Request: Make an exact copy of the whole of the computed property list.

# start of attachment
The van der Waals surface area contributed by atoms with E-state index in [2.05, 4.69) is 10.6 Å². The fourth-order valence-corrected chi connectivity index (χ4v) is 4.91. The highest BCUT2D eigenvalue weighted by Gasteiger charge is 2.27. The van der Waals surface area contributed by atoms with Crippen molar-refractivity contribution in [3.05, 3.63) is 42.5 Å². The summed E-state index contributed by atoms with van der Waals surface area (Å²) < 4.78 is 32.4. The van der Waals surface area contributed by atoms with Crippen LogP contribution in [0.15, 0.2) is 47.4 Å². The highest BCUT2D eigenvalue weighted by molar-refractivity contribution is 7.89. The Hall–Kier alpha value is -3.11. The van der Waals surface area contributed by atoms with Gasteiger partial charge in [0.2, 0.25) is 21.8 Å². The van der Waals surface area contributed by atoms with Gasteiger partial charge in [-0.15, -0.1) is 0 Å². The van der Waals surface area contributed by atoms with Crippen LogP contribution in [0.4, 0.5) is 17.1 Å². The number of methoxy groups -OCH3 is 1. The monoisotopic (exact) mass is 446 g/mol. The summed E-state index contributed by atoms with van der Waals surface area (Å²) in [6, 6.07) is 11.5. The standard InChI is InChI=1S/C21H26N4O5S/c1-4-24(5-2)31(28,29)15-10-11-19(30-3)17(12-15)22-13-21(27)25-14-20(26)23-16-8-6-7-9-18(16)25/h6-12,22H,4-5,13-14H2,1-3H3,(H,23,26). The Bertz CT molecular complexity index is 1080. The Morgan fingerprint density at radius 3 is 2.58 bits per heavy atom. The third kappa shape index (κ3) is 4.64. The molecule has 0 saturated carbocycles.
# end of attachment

The van der Waals surface area contributed by atoms with E-state index in [2.05, 4.69) is 10.6 Å². The fourth-order valence-corrected chi connectivity index (χ4v) is 4.91. The highest BCUT2D eigenvalue weighted by Gasteiger charge is 2.27. The van der Waals surface area contributed by atoms with Crippen molar-refractivity contribution in [3.05, 3.63) is 42.5 Å². The summed E-state index contributed by atoms with van der Waals surface area (Å²) < 4.78 is 32.4. The van der Waals surface area contributed by atoms with Crippen LogP contribution in [0.15, 0.2) is 47.4 Å². The highest BCUT2D eigenvalue weighted by molar-refractivity contribution is 7.89. The Hall–Kier alpha value is -3.11. The van der Waals surface area contributed by atoms with Gasteiger partial charge in [0.2, 0.25) is 21.8 Å². The van der Waals surface area contributed by atoms with Gasteiger partial charge in [-0.15, -0.1) is 0 Å². The van der Waals surface area contributed by atoms with Crippen LogP contribution in [0.4, 0.5) is 17.1 Å². The number of methoxy groups -OCH3 is 1. The monoisotopic (exact) mass is 446 g/mol. The summed E-state index contributed by atoms with van der Waals surface area (Å²) in [6, 6.07) is 11.5. The standard InChI is InChI=1S/C21H26N4O5S/c1-4-24(5-2)31(28,29)15-10-11-19(30-3)17(12-15)22-13-21(27)25-14-20(26)23-16-8-6-7-9-18(16)25/h6-12,22H,4-5,13-14H2,1-3H3,(H,23,26). The Bertz CT molecular complexity index is 1080. The Morgan fingerprint density at radius 3 is 2.58 bits per heavy atom. The third kappa shape index (κ3) is 4.64. The molecule has 0 saturated carbocycles.